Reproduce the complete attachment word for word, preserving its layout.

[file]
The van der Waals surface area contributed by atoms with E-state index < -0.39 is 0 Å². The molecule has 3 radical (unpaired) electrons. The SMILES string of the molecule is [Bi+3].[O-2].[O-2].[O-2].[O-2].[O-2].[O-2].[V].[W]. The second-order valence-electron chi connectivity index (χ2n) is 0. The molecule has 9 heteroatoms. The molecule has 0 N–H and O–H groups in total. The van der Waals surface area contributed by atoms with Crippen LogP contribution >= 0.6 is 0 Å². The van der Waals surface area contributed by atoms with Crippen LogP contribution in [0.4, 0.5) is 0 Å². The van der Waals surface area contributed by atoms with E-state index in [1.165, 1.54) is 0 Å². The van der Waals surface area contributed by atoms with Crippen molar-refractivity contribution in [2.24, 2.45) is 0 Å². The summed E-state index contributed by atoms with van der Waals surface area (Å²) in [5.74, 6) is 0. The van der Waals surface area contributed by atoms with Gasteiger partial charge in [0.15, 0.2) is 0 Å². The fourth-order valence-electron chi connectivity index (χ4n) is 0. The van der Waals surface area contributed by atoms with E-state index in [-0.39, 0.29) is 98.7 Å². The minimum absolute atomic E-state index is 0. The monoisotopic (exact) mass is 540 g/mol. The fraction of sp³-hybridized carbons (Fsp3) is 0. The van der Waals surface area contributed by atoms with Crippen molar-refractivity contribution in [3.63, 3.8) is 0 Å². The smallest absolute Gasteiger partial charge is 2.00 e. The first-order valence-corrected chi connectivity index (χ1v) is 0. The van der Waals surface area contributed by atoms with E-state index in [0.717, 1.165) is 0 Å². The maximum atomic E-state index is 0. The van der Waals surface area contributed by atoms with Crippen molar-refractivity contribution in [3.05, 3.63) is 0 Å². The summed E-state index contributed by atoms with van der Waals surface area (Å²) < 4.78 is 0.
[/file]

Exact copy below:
The van der Waals surface area contributed by atoms with E-state index < -0.39 is 0 Å². The molecule has 3 radical (unpaired) electrons. The SMILES string of the molecule is [Bi+3].[O-2].[O-2].[O-2].[O-2].[O-2].[O-2].[V].[W]. The second-order valence-electron chi connectivity index (χ2n) is 0. The molecule has 9 heteroatoms. The molecule has 0 N–H and O–H groups in total. The van der Waals surface area contributed by atoms with Crippen LogP contribution >= 0.6 is 0 Å². The van der Waals surface area contributed by atoms with Crippen LogP contribution in [0.4, 0.5) is 0 Å². The van der Waals surface area contributed by atoms with E-state index in [1.165, 1.54) is 0 Å². The van der Waals surface area contributed by atoms with Crippen molar-refractivity contribution in [2.24, 2.45) is 0 Å². The summed E-state index contributed by atoms with van der Waals surface area (Å²) in [5.74, 6) is 0. The van der Waals surface area contributed by atoms with Gasteiger partial charge in [0.15, 0.2) is 0 Å². The fourth-order valence-electron chi connectivity index (χ4n) is 0. The van der Waals surface area contributed by atoms with E-state index in [-0.39, 0.29) is 98.7 Å². The minimum absolute atomic E-state index is 0. The monoisotopic (exact) mass is 540 g/mol. The fraction of sp³-hybridized carbons (Fsp3) is 0. The van der Waals surface area contributed by atoms with Crippen molar-refractivity contribution in [3.63, 3.8) is 0 Å². The smallest absolute Gasteiger partial charge is 2.00 e. The first-order valence-corrected chi connectivity index (χ1v) is 0. The van der Waals surface area contributed by atoms with E-state index in [0.717, 1.165) is 0 Å². The maximum atomic E-state index is 0. The van der Waals surface area contributed by atoms with Crippen molar-refractivity contribution in [3.05, 3.63) is 0 Å². The summed E-state index contributed by atoms with van der Waals surface area (Å²) < 4.78 is 0.